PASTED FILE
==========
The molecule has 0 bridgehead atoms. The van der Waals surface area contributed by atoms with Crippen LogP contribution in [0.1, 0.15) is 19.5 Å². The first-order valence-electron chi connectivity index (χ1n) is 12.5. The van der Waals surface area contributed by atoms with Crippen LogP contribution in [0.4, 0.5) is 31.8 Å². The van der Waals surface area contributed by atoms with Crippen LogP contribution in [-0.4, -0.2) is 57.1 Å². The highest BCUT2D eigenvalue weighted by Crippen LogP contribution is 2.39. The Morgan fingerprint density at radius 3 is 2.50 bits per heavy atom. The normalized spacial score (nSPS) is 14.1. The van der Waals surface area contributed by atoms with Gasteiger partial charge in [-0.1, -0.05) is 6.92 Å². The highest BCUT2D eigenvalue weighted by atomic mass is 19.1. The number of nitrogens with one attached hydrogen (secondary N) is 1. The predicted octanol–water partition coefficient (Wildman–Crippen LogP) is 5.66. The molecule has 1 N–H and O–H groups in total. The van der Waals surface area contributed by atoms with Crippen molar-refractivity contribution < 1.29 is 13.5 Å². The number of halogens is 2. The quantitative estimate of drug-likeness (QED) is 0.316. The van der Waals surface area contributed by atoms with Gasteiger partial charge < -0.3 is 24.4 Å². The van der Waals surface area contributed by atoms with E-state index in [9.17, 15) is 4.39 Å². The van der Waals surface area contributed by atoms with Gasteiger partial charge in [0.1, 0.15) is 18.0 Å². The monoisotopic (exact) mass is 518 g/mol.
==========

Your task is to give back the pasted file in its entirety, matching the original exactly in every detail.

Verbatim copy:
The molecule has 0 bridgehead atoms. The van der Waals surface area contributed by atoms with Crippen LogP contribution in [0.1, 0.15) is 19.5 Å². The first-order valence-electron chi connectivity index (χ1n) is 12.5. The van der Waals surface area contributed by atoms with Crippen LogP contribution in [0.4, 0.5) is 31.8 Å². The van der Waals surface area contributed by atoms with Crippen LogP contribution in [-0.4, -0.2) is 57.1 Å². The highest BCUT2D eigenvalue weighted by Crippen LogP contribution is 2.39. The Morgan fingerprint density at radius 3 is 2.50 bits per heavy atom. The normalized spacial score (nSPS) is 14.1. The van der Waals surface area contributed by atoms with Gasteiger partial charge in [-0.1, -0.05) is 6.92 Å². The highest BCUT2D eigenvalue weighted by atomic mass is 19.1. The number of nitrogens with one attached hydrogen (secondary N) is 1. The predicted octanol–water partition coefficient (Wildman–Crippen LogP) is 5.66. The molecule has 1 N–H and O–H groups in total. The van der Waals surface area contributed by atoms with Crippen molar-refractivity contribution < 1.29 is 13.5 Å². The number of halogens is 2. The quantitative estimate of drug-likeness (QED) is 0.316. The van der Waals surface area contributed by atoms with Gasteiger partial charge < -0.3 is 24.4 Å². The van der Waals surface area contributed by atoms with E-state index in [9.17, 15) is 4.39 Å². The van der Waals surface area contributed by atoms with Gasteiger partial charge in [0.1, 0.15) is 18.0 Å². The monoisotopic (exact) mass is 518 g/mol.